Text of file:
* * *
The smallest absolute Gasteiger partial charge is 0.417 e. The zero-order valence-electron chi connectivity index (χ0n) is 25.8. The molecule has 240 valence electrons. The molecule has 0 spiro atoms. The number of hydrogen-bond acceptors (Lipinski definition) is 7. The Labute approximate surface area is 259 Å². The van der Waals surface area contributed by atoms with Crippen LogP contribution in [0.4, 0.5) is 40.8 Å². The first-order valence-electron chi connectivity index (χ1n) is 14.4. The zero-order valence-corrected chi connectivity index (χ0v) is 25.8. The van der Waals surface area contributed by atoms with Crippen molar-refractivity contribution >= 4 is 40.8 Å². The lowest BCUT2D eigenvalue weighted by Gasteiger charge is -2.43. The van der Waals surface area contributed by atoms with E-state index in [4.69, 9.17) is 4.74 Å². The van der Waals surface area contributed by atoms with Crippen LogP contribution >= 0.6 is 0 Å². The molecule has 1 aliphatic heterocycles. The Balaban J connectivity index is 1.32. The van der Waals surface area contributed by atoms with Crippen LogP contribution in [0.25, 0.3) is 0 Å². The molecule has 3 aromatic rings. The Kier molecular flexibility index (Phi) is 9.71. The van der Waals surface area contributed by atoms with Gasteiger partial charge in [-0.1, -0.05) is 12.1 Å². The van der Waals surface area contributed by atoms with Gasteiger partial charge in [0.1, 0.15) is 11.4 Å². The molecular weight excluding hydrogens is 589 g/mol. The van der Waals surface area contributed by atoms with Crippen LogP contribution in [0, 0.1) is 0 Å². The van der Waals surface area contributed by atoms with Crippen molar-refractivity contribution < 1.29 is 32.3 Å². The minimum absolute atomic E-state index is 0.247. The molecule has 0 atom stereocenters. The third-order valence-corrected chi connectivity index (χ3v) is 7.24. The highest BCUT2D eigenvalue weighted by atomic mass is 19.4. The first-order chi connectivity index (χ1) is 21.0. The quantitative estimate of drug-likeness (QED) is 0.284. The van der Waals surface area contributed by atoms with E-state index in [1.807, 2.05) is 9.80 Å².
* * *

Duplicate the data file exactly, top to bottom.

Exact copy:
The smallest absolute Gasteiger partial charge is 0.417 e. The zero-order valence-electron chi connectivity index (χ0n) is 25.8. The molecule has 240 valence electrons. The molecule has 0 spiro atoms. The number of hydrogen-bond acceptors (Lipinski definition) is 7. The Labute approximate surface area is 259 Å². The van der Waals surface area contributed by atoms with Crippen LogP contribution in [0.4, 0.5) is 40.8 Å². The first-order valence-electron chi connectivity index (χ1n) is 14.4. The zero-order valence-corrected chi connectivity index (χ0v) is 25.8. The van der Waals surface area contributed by atoms with Crippen molar-refractivity contribution >= 4 is 40.8 Å². The lowest BCUT2D eigenvalue weighted by Gasteiger charge is -2.43. The van der Waals surface area contributed by atoms with E-state index in [4.69, 9.17) is 4.74 Å². The van der Waals surface area contributed by atoms with Crippen LogP contribution >= 0.6 is 0 Å². The molecule has 1 aliphatic heterocycles. The Balaban J connectivity index is 1.32. The van der Waals surface area contributed by atoms with Crippen LogP contribution in [0.25, 0.3) is 0 Å². The molecule has 3 aromatic rings. The Kier molecular flexibility index (Phi) is 9.71. The van der Waals surface area contributed by atoms with Gasteiger partial charge in [-0.1, -0.05) is 12.1 Å². The van der Waals surface area contributed by atoms with Gasteiger partial charge in [0.1, 0.15) is 11.4 Å². The molecular weight excluding hydrogens is 589 g/mol. The van der Waals surface area contributed by atoms with Crippen LogP contribution in [0, 0.1) is 0 Å². The van der Waals surface area contributed by atoms with Crippen molar-refractivity contribution < 1.29 is 32.3 Å². The minimum absolute atomic E-state index is 0.247. The molecule has 0 atom stereocenters. The third-order valence-corrected chi connectivity index (χ3v) is 7.24. The highest BCUT2D eigenvalue weighted by atomic mass is 19.4. The first-order chi connectivity index (χ1) is 21.0. The quantitative estimate of drug-likeness (QED) is 0.284. The van der Waals surface area contributed by atoms with E-state index in [1.807, 2.05) is 9.80 Å².